Love Is a Bourgeois Construct

Writers - Nyman/Tennant/Lowe/Purcell
First released - 2013
Original album - Electric
Producer - Stuart Price
Subsequent albums - (none)
Other releases - single (UK #105, US Dance #38)

A March 20, 2013 posting on Facebook, accompanied by an evidentiary photograph, indicated that Chris and Neil had met earlier that day with British composer Michael Nyman, best known for his many film scores. He shares with the Pet Shop Boys the fact that both had composed their own scores for Battleship Potemkin: PSB in 2005 and Nyman in 2012. And he noted that the Boys had written a new song titled "Love Is a Bourgeois Construct" based in part on the track "Chasing Sheep Is Best Left to Shepherds" from Nyman's score for the 1982 film The Draughtsman's Contract. (Nyman referred to it as an upcoming single, which turned out to be correct. It would be released as such in September 2013.) Interestingly, since "Chasing Sheep…" is itself based on an earlier work—namely a melodic theme from the Prelude to Act III, Scene 2 of English composer Henry Purcell’s 1691 opera King Arthur—and (as Neil has noted) the track's intro was played from the Purcell sheet music, it's Purcell, not Nyman, who earned the co-writing credit for the song on the album packaging. But, perhaps as something of a compromise, Nyman received the credit instead of Purcell on the single. (Hence I've credited both of them above.)

Neil has also said (in an interview with the Spanish newspaper La Vanguardia) that this song was inspired by a novel by the British author David Lodge. He was referring to Nice Work (1988), which, like much of Lodge's other writings, satirizes academia (among other things). The narrative persona of the song is much like one of its principal characters, at least with regard to their attitudes and expressions, as revealed in this specific passage from the novel:

"I love you," he says…. "I've been in love with you for weeks."
"There's no such thing," she says. "It's a rhetorical device. It's a bourgeois fallacy."
"Haven't you ever been in love, then?"
"When I was younger," she says, "I allowed myself to be constructed by the discourse of romantic love for a while, yes."

As Neil told Idolator interviewer Robbie Daw, he drew inspiration from this passage for the "story" of the song, which concerns a man who has led "a very respectable bourgeois life," but whose wife has just left him. "He’s seen where it’s got him, … so he’s going to give up the bourgeois life and lie around and be lazy and read and not try hard anymore."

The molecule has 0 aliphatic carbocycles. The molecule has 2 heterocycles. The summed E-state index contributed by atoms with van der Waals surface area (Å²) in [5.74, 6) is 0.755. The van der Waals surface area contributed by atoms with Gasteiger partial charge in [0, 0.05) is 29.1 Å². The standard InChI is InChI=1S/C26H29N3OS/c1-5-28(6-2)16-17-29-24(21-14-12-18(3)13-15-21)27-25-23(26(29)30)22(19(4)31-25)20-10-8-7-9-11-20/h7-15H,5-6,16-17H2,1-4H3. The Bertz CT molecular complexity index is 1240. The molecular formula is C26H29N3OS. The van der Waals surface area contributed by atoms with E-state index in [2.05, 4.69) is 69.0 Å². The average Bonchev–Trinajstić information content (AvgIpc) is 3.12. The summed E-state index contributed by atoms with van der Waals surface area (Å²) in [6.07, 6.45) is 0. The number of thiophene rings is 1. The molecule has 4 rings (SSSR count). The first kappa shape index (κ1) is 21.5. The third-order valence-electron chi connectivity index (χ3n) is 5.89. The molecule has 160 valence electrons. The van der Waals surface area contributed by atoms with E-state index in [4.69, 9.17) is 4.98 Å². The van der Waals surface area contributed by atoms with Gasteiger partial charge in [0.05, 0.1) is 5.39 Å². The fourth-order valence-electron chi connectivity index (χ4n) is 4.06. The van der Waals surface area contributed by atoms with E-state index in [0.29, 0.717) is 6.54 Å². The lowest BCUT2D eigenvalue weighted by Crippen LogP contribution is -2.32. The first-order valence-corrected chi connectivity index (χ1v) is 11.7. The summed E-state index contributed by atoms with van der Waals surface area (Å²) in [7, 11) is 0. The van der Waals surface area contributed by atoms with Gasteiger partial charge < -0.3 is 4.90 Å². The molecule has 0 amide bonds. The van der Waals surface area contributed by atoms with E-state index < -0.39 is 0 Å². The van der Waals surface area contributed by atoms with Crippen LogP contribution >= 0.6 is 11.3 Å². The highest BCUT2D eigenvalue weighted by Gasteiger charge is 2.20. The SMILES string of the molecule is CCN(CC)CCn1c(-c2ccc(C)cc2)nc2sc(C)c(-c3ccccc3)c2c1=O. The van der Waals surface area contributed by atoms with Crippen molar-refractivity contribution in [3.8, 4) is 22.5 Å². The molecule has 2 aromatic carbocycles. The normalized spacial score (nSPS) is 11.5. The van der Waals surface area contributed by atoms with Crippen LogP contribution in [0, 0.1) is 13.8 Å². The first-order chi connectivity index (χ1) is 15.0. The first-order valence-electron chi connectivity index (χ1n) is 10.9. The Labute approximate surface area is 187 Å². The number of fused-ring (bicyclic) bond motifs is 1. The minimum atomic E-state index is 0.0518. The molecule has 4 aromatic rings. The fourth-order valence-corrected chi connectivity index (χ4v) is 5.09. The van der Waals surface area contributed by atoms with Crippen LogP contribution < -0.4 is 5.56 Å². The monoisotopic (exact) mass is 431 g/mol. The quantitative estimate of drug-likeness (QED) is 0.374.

This is the longest track on Electric, clocking in at a little more than six-and-a-half minutes. Musically, the song is very much in the semi-epic mode of such past favorites as "Go West," "A Red Letter Day," and "Delusions of Grandeur," with that mood derived largely from the fanfare-like components and chord structure drawn from the Nyman/Purcell work. It opens like something the circa 1969 Moody Blues might have produced if they'd been transported forty-some years into the future and commissioned to compose a Saturday night disco anthem. The lyrics are rather tongue-in-cheek (accentuated by that music), with Neil assuming his occasional mantle of "unreliable narrator," whose words shouldn't necessarily be taken at face value except perhaps as a negative commentary on the character's personality and viewpoint. Neil has even specifically pointed out that we shouldn't assume from the title of the song that he agrees with its philosophy.

That narrator is terribly bitter about a recent relationship, so much so that he strikes a distinct note of sour grapes:

When you walked out you did me a favor
It's absolutely clear to me
That love is a bourgeois construct
Just like they said at university

The narrator continues, "I've given up the bourgeoisie," having decided now to coast along with little or no further ambitions in life: "I'll just get along with what I've got." If nothing else, there's time for relaxation and contemplation:

Now I'm digging through my student paperbacks
Flicking through Karl Marx again
Searching for the soul of England
Drinking tea like Tony Benn

Now, one might wonder what disappointment in love has to do with rejecting the bourgeoisie. More to the point, in what way, precisely, is love a "bourgeois construct"? Karl Marx argued that a bourgeois patriarch, in order to be able to clearly identify his heir(s) so that his accumulated wealth might be passed on to the "right" persons, required the sort of monogamous relationship with which love is traditionally associated. In other words, love helps perpetuate the class system. It is therefore in the interests of the bourgeois middle class to encourage love. But the narrator, his lover having walked out on him—possibily even feeling that he has lost his ability to pass on wealth to his heirs—is now so embittered with love that he has decided to "go whole hog," so to speak, and reject what Marxists would regard as its capitalistic socio-economic underpinnings.

Toward the end, however (spoiler alert), Neil employs a clever old lyricist's trick of using a single line to subvert nearly everything previously stated in the song: "I've given up the bourgeoisie / Until you come back to me" (my emphasis). In other words, all that stuff about love being a bourgeois construct will get tossed out the window if love only reasserts itself once again.

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